11. 11. I PUBLIC-PRIVATE PARTNERSHIPIN THE CONSTRUCTION AND MANAGEMENT OF MAJOR INFRASTRUCTURE AND PUBLIC SERVICES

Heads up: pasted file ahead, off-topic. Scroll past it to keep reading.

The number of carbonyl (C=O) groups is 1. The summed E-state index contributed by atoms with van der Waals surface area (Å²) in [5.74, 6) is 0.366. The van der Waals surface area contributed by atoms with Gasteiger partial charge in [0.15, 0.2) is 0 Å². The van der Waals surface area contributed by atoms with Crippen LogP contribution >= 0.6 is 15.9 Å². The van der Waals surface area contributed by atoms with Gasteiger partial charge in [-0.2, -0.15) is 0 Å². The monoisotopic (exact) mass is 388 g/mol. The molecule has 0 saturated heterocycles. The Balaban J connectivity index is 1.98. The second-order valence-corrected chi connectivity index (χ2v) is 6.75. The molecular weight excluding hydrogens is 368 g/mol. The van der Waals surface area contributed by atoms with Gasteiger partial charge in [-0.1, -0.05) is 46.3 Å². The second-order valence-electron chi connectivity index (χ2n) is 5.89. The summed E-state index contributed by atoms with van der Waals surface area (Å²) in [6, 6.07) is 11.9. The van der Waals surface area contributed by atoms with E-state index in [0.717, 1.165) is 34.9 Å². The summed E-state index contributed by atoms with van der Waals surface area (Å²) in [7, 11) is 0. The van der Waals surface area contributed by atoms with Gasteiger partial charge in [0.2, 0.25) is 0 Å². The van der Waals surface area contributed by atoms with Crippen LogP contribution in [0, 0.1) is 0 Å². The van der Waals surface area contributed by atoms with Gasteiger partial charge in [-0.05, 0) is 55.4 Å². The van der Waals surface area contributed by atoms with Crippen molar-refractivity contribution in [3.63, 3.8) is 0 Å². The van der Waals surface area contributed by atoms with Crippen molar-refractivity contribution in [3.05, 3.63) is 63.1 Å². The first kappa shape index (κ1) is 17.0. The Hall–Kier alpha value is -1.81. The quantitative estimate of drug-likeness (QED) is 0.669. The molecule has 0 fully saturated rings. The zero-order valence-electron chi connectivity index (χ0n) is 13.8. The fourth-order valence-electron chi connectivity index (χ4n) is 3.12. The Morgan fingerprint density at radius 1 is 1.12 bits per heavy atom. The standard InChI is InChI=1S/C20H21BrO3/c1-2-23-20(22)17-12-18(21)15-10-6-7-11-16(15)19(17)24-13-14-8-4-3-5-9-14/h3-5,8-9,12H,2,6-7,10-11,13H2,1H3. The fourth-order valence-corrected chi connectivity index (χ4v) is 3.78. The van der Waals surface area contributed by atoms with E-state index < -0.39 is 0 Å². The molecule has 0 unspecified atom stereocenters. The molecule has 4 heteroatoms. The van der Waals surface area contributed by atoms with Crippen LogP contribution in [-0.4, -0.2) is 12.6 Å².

12. 12. A. IN FAVOR OF A PRAGMATIC APPROACH TOWARDS PUBLIC-PRIVATE PARTNERSHIPCorinne NAMBLARD1. The public-private partnership: seeking an equilibrium forgenerating mutual benefits Partnership, or partner: this term refers first to the person chosen to share adance, then to an ally in a game and finally to a teammate in bringing a project tofruition. The definition provided in one of the most reputed dictionaries is a ratherinteresting one in both its scope and evolution. As the saying goes: “It takes two to tango” In the book produced in 1993 by the International and Economic Affairs Divi-sion of the Ministry of Public Works, Transport and Housing (under the supervisionof Claude Martinand), the comparison was drawn between public-private partner-ship and a marriage. Etymologically speaking, it can also be compared to a dance,like the tango. Such partnerships, of immense utility in modernizing a country’spublic services and offering a whole host of advantages for both public authority andprivate company alike, should however not be presented as a risk-free panacea. The first utopia would be to presume that a public-private partnership features a“perfect equilibrium” in the harmony achieved between two parties. Like in dance,beyond the visual impression of harmony, the two partners are not altogether equal:there is always a leader, the one who “energizes”, sets the tempo, leads. The second utopia lies in believing or inciting the belief that a public-privatepartnership yields a “state of grace” (objective) which all project actors, whetherpublic or private, would have reached through steadfast determination and expe-rience. Such a view is to be completely avoided: the historical assessment provided inthis book is a cruel reminder for all those who champion public-private partnershipsthat this “newfangled” approach is merely a rehash of the same tried and true for-mula. These two preliminary remarks are not intended to rebuke public authorities forutilizing such public-private partnership formulae, but rather to highlight the factthat each application of public-private partnership must be designed and perceivedas one of the most effective solutions to a multi-faceted problem (building a pieceof infrastructure or setting up a public service) involving financial constraints. Its 17